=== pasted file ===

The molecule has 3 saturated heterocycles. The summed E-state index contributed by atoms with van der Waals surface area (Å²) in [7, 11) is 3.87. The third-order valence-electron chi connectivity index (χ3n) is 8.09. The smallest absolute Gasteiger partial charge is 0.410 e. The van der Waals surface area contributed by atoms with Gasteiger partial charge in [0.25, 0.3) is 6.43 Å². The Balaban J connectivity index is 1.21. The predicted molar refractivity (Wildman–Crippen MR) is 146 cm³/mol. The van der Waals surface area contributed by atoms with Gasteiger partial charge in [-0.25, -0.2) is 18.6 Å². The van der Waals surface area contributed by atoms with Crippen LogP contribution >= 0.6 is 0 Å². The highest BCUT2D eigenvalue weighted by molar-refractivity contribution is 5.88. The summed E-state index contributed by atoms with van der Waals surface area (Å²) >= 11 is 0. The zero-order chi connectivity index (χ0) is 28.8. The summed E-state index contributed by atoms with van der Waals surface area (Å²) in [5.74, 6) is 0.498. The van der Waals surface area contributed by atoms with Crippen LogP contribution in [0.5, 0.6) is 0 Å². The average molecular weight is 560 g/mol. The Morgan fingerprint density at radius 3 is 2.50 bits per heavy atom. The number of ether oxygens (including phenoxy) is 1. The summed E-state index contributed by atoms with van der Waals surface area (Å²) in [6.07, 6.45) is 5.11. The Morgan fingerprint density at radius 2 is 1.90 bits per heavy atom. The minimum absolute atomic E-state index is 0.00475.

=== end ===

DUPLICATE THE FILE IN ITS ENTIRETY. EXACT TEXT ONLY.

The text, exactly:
The molecule has 3 saturated heterocycles. The summed E-state index contributed by atoms with van der Waals surface area (Å²) in [7, 11) is 3.87. The third-order valence-electron chi connectivity index (χ3n) is 8.09. The smallest absolute Gasteiger partial charge is 0.410 e. The van der Waals surface area contributed by atoms with Gasteiger partial charge in [0.25, 0.3) is 6.43 Å². The Balaban J connectivity index is 1.21. The predicted molar refractivity (Wildman–Crippen MR) is 146 cm³/mol. The van der Waals surface area contributed by atoms with Gasteiger partial charge in [-0.25, -0.2) is 18.6 Å². The van der Waals surface area contributed by atoms with Crippen LogP contribution >= 0.6 is 0 Å². The highest BCUT2D eigenvalue weighted by molar-refractivity contribution is 5.88. The summed E-state index contributed by atoms with van der Waals surface area (Å²) >= 11 is 0. The zero-order chi connectivity index (χ0) is 28.8. The summed E-state index contributed by atoms with van der Waals surface area (Å²) in [5.74, 6) is 0.498. The van der Waals surface area contributed by atoms with Crippen LogP contribution in [0.5, 0.6) is 0 Å². The average molecular weight is 560 g/mol. The Morgan fingerprint density at radius 3 is 2.50 bits per heavy atom. The number of ether oxygens (including phenoxy) is 1. The summed E-state index contributed by atoms with van der Waals surface area (Å²) in [6.07, 6.45) is 5.11. The Morgan fingerprint density at radius 2 is 1.90 bits per heavy atom. The minimum absolute atomic E-state index is 0.00475.